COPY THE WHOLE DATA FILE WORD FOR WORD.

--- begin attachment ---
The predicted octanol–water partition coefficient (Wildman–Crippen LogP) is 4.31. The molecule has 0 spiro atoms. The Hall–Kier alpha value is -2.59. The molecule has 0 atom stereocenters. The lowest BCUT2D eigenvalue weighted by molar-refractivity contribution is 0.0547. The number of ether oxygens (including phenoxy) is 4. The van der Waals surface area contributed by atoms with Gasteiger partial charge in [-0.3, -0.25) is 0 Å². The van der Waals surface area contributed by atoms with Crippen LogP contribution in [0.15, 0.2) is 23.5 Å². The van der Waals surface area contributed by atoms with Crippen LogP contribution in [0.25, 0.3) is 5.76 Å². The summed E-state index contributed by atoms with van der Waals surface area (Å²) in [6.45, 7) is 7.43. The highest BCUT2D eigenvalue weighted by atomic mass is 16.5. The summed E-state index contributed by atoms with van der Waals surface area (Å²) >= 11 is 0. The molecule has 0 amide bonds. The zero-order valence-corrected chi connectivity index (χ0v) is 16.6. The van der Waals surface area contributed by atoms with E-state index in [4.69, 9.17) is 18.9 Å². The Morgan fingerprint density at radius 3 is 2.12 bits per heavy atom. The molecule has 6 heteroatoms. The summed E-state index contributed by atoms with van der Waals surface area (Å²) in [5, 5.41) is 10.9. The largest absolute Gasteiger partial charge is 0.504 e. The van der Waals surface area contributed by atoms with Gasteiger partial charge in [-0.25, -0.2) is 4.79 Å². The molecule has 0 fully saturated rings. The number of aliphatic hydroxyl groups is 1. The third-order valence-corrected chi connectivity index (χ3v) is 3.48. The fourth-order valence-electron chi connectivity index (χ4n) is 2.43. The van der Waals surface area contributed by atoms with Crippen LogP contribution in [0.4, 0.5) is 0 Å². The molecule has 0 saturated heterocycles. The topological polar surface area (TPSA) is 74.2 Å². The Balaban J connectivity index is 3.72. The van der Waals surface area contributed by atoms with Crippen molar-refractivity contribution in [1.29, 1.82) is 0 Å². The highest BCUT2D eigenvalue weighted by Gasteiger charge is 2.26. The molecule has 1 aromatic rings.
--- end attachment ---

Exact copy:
The predicted octanol–water partition coefficient (Wildman–Crippen LogP) is 4.31. The molecule has 0 spiro atoms. The Hall–Kier alpha value is -2.59. The molecule has 0 atom stereocenters. The lowest BCUT2D eigenvalue weighted by molar-refractivity contribution is 0.0547. The number of ether oxygens (including phenoxy) is 4. The van der Waals surface area contributed by atoms with Gasteiger partial charge in [-0.3, -0.25) is 0 Å². The van der Waals surface area contributed by atoms with Crippen LogP contribution in [0.15, 0.2) is 23.5 Å². The van der Waals surface area contributed by atoms with Crippen LogP contribution in [0.25, 0.3) is 5.76 Å². The summed E-state index contributed by atoms with van der Waals surface area (Å²) in [6.45, 7) is 7.43. The highest BCUT2D eigenvalue weighted by atomic mass is 16.5. The summed E-state index contributed by atoms with van der Waals surface area (Å²) >= 11 is 0. The molecule has 0 amide bonds. The zero-order valence-corrected chi connectivity index (χ0v) is 16.6. The van der Waals surface area contributed by atoms with E-state index in [4.69, 9.17) is 18.9 Å². The Morgan fingerprint density at radius 3 is 2.12 bits per heavy atom. The molecule has 6 heteroatoms. The summed E-state index contributed by atoms with van der Waals surface area (Å²) in [5, 5.41) is 10.9. The largest absolute Gasteiger partial charge is 0.504 e. The van der Waals surface area contributed by atoms with Gasteiger partial charge in [-0.25, -0.2) is 4.79 Å². The molecule has 0 fully saturated rings. The number of aliphatic hydroxyl groups is 1. The third-order valence-corrected chi connectivity index (χ3v) is 3.48. The fourth-order valence-electron chi connectivity index (χ4n) is 2.43. The van der Waals surface area contributed by atoms with Crippen LogP contribution in [0.4, 0.5) is 0 Å². The molecule has 0 saturated heterocycles. The topological polar surface area (TPSA) is 74.2 Å². The Balaban J connectivity index is 3.72. The van der Waals surface area contributed by atoms with Crippen molar-refractivity contribution in [1.29, 1.82) is 0 Å². The highest BCUT2D eigenvalue weighted by Gasteiger charge is 2.26. The molecule has 1 aromatic rings.